Announcing Stack Overflow Documentation

We started with Q&A. Technical documentation is next, and we need your help.

Whether you're a beginner or an experienced developer, you can contribute.

Sign up and start helping → Learn more about Documentation →

OK I am admittedly terrible at RegEx as I rarely have a need for it, but I found myself in a situation where a simple parse just was not cutting it. So after attempting to teach myself the entirety of RegEx while sitting here at work I finally give up and asked the experts. I am simply parsing a sql file and splitting it on the GO statements. Problem is I can't pull GO out of other words, like CREATE TABLE GOPHER. So I think I'm pretty safe by saying I split when I have a line that's is only spaces and the word GO case insensitive.

Here's what I have, I think it's pretty close, but I am doing something wrong as it's not matching anything at the moment.


*note case can be taken care of with the ignore case flag, so I'm not to worried about that

If I simply write


It mostly works, but it doesn't ignore the spaces before and after the GO, I thought \s* would do it, but it seems to be returning no matches. Anybody can fix this for me, with a short explanation of what I'm flubbing up here?

share|improve this question
[GO] means 'G' or 'O'. If you want the entire string simply write GO or (GO) – davioooh Jun 5 '12 at 14:46
Ah I see, so my space logic was correct, I was just being stupid in thinking that was what was breaking it between the second and first line. – Kevin DiTraglia Jun 5 '12 at 14:47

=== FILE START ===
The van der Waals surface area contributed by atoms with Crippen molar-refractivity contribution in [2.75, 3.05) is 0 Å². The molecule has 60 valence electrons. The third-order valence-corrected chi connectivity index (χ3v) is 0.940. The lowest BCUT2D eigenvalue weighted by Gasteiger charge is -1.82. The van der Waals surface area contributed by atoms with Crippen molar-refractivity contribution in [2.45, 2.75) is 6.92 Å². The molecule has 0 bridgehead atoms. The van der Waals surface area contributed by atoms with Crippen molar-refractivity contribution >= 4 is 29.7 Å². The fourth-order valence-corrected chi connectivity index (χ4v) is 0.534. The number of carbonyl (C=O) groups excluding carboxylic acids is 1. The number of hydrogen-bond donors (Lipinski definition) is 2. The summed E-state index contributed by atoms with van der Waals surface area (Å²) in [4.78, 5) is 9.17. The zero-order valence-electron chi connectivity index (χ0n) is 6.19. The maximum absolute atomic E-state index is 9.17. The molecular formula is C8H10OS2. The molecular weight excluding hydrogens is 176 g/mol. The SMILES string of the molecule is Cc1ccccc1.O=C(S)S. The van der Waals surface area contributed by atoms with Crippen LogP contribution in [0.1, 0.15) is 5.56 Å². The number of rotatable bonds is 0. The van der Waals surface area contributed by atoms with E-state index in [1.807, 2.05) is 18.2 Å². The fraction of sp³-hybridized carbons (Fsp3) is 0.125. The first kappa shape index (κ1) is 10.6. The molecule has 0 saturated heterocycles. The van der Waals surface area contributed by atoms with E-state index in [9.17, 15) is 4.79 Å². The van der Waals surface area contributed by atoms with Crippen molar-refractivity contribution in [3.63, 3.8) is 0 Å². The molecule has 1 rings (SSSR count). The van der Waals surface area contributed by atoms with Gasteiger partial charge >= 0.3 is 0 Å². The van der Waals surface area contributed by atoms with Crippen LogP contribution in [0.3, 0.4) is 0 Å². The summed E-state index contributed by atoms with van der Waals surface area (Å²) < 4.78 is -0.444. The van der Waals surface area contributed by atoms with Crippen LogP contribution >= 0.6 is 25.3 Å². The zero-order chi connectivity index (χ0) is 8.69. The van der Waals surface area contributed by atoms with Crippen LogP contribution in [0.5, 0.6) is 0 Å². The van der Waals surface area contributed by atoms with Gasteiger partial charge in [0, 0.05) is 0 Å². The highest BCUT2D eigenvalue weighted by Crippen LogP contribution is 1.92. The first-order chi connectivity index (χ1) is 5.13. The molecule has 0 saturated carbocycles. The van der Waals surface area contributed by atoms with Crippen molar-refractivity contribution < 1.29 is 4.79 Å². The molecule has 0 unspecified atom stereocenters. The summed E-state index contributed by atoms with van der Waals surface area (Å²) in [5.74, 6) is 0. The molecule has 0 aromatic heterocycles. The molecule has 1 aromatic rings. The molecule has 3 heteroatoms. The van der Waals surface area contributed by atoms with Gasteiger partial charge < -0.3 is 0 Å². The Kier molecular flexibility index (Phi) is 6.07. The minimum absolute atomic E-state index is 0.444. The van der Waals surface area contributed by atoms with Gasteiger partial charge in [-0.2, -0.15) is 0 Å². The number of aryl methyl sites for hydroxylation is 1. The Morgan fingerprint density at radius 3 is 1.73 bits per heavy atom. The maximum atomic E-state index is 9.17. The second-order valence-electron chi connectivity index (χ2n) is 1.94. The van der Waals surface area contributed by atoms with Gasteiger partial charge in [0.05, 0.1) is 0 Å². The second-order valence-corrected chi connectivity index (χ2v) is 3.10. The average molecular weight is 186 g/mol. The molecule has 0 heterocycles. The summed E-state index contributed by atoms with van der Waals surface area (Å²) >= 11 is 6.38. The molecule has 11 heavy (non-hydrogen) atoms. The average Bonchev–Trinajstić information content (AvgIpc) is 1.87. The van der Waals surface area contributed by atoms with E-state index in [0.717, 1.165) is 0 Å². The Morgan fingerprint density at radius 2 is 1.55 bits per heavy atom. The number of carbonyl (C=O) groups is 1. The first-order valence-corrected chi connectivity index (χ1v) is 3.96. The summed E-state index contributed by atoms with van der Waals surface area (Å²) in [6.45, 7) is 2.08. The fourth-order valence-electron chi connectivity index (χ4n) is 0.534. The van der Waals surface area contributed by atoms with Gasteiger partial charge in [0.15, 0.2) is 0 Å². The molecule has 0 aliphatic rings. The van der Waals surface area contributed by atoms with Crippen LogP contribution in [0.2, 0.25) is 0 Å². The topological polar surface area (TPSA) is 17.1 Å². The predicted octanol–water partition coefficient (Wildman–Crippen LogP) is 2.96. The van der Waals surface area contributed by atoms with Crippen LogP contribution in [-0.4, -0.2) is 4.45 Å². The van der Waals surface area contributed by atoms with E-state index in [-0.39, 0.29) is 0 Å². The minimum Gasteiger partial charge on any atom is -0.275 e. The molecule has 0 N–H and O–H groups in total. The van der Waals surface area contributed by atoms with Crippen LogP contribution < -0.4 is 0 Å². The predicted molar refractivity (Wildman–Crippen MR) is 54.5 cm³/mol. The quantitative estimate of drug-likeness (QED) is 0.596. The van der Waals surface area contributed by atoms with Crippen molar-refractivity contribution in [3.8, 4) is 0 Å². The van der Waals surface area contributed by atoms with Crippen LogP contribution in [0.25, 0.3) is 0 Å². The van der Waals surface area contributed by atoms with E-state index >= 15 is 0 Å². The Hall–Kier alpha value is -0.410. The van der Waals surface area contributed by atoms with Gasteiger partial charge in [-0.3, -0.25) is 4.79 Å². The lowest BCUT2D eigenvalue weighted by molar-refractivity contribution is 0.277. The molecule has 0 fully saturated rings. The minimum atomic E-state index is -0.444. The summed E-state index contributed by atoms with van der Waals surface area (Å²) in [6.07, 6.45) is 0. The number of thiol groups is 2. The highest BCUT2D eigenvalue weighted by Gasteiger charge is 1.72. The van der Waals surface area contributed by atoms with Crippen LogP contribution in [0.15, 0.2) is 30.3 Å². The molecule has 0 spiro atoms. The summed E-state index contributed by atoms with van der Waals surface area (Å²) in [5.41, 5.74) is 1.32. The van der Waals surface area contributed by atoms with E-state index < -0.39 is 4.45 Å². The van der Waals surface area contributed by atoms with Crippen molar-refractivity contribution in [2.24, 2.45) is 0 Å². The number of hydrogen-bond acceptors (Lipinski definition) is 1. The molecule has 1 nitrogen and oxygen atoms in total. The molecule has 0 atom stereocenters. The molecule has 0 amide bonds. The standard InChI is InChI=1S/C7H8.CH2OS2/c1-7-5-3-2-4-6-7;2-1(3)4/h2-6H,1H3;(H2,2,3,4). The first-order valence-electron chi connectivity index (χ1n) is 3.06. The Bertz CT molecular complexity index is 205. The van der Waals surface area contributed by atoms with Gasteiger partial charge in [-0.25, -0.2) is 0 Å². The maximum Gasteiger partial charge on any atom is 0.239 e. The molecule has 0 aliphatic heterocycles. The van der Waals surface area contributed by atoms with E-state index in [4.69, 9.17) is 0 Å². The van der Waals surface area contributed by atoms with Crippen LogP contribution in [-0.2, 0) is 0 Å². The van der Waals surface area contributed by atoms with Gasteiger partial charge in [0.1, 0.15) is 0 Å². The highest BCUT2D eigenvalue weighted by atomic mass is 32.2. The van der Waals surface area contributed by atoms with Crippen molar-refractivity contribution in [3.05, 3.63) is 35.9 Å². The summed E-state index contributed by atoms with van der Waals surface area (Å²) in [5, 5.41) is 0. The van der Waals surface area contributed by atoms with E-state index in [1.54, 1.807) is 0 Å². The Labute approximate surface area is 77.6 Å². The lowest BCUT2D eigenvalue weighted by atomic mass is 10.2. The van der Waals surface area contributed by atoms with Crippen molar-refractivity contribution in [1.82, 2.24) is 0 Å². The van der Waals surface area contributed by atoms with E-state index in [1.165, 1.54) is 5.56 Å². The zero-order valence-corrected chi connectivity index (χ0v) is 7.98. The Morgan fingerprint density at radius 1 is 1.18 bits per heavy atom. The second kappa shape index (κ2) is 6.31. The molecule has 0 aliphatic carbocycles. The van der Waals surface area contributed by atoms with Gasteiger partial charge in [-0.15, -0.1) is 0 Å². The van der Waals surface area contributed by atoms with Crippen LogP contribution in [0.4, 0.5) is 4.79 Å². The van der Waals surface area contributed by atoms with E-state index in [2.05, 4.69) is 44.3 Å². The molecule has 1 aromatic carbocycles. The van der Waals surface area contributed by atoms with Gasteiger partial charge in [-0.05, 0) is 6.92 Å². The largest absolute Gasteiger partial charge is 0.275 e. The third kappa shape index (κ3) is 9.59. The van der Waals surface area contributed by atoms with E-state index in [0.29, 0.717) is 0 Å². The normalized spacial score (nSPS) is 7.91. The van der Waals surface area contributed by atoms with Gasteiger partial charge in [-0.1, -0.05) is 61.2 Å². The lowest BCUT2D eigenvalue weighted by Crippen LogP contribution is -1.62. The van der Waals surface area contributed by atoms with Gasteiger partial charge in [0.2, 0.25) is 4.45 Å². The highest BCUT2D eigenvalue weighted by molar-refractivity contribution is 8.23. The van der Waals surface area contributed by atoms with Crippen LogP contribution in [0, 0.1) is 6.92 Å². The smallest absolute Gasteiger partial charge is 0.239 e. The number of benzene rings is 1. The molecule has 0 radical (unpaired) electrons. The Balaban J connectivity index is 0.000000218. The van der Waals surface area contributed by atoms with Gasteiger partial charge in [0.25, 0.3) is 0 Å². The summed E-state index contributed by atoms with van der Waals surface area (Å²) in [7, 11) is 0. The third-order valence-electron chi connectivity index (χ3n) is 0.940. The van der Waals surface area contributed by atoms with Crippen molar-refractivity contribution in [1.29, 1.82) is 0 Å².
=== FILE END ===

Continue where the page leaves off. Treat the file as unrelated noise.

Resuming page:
up vote 3 down vote accepted

Use Regex.Split with the pattern @"(?<=\bGO\b)", which matches the zero-width boundary immediately after the complete word "GO".


share|improve this answer
Is there any advantage over using this, over the other answer? @"^+\s*(GO)\s*\Z" as this seems to be working for me and I'd have to do a little more work to completely understand your answer. – Kevin DiTraglia Jun 5 '12 at 14:49
The "other answer" WOULD match "years ago" and would not match "GO;". With Regex, as with any language, you should describe what you actually mean: "Split after the separate word 'GO'". Also, SQL can be delimited by semicolons instead of newlines, so using a word boundary anchor is better than an newline anchor. – Joshua Honig Jun 5 '12 at 14:53
Doesn't the ^ mean new line then spaces? So years ago is not newline then spaces, there's other letters in there? But I guess you are right with GO; Thanks for the help. – Kevin DiTraglia Jun 5 '12 at 14:56
@"^\s*" does, but you have an extra plus sign in the pattern in your comment that makes the pattern nonsensical. But again, the following is valid SQL: CREATE TABLE X(COLY INTEGER);GO;CREATE INDEX... – Joshua Honig Jun 5 '12 at 15:06

Your Answer


By posting your answer, you agree to the privacy policy and terms of service.

Not the answer you're looking for? Browse other questions tagged or ask your own question.